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Tropical Depression Florence Finally Leaves the High Country; Rainfall Totals Vary Across the Mountains

A low water bridge on Hartzog Ford Road crossing the New River near West Jefferson. (Photos by Nathan Ham)

By Nathan Ham

Things could have certainly been much worse in the High Country.

Some precipitation forecasts had parts of the mountain counties receiving upwards of 10-15 inches of rain. Thankfully for a lot of low-lying areas and people living near rivers and streams, rainfall measurements fell well short of that overall.

However, flooding was still a problem, particularly in Ashe County where every low water bridge in the county was still underwater Monday morning, that according to Ashe County Emergency Management.

The NCDOT will be in charge of reopening those bridges when possible.

“We will inspect them for damage and reopen as soon as we can after the water recedes,” said Charles C. Reinhardt, the Division 11 Maintenance Engineer.

Late Sunday night, Ashe County Emergency Management issued a statement about a potential dam breach at the Headwaters Dam in the Creston community. Residents on Three Top Road were urged to evacuate. Fortunately, the rain slacked off enough to ease the pressure on the man-made dam. Emergency management announced that the dam was fine early Monday morning. 

In Watauga County, Bamboo Road and Deerfield Road had their usual flooding problems, however outside of that, no real issues were reported.

Power outages were felt across numerous areas. Blue Ridge Energy reported 4,773 members from 30 damaged locations in Watauga County were without power at some point, including locations in Zionville, Blowing Rock and Deep Gap. In Ashe County, 942 residents in Beaver Creek, Warrensville, Creston, Shatley Springs and Obids lost power. 1,398 members in Caldwell County from Lenoir, Hudson, Globe and Upton lost power and 1,165 members in Alleghany in Glade Valley, Sparta, Chestnut Grove and along Highway 18 were without power.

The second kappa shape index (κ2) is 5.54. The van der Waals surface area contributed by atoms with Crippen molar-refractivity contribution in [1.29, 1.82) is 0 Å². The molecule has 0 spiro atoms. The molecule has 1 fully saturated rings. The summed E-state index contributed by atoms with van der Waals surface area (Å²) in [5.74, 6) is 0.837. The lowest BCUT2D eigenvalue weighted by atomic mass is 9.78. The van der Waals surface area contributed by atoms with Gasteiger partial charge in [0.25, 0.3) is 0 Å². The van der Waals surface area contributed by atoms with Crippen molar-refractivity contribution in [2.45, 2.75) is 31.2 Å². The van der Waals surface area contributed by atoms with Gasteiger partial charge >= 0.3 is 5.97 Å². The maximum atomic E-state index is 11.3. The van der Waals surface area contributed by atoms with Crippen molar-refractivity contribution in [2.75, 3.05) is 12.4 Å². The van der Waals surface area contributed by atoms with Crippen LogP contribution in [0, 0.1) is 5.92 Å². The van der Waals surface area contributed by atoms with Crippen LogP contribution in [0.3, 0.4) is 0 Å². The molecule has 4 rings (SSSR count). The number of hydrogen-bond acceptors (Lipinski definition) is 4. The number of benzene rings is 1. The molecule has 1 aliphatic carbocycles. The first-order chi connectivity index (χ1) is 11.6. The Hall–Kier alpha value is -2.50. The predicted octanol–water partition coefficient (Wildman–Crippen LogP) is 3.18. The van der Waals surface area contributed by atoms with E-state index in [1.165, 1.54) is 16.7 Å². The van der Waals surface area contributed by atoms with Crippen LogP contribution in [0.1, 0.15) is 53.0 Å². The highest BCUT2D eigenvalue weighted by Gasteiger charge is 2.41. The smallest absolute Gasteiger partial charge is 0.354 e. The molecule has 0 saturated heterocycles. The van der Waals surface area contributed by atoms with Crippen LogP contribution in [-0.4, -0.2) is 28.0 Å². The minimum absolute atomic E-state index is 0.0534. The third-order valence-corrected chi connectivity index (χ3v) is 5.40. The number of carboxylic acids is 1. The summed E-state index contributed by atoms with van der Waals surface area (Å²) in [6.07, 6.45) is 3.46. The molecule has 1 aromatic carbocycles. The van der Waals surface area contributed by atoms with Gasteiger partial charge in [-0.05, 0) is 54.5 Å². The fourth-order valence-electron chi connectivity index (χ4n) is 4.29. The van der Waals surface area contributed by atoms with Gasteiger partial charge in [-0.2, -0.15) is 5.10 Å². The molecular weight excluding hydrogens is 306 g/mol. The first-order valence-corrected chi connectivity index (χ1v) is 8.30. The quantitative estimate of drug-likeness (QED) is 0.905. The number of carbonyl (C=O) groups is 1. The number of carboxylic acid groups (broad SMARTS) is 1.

According to information provided by Ray’s Weather Center, rainfall totals varied from 4.4 inches in Boone to 7.52 inches in Sparta. The Aho area received 6.8 inches, which was the most in Watauga County. West Jefferson had 5.3 inches, the highest total in Ashe County. Sugar Mountain had 5.17 inches and Linville received 4.98 inches of rain.

Precipitation maps from the National Weather Service show most all of Ashe and Watauga had at least four inches of rain.

Looking ahead at the weather for this week, some showers will still linger around for the rest of Monday and into Tuesday morning as Tropical Depression Florence heads through Kentucky and into Ohio and Pennsylvania. Wednesday through Friday looks like some beautiful weather in the High Country with sunny conditions and highs in the upper 70s. Some isolated afternoon showers are in the forecast for Saturday and Sunday.

Several ditch lines like this one in West Jefferson looked like flowing creeks on Monday morning.
Highway 88 between West Jefferson and Warrensville was down to one lane this morning as crews cleared a tree from the road.
Several roads near the New River in Ashe County were closed overnight and this morning as river waters continued to rise and cover some roadways.
The New River in Lansing.

High water from the New River slams into these bridge posts at Walt Sheets Bridge near Jefferson.
Flooding of the New River in Ashe County in the north and south fork areas is still subsiding as line crews wait to reach the last of the damage for final power restoration on Monday. (Photo courtesy of Blue Ridge Energy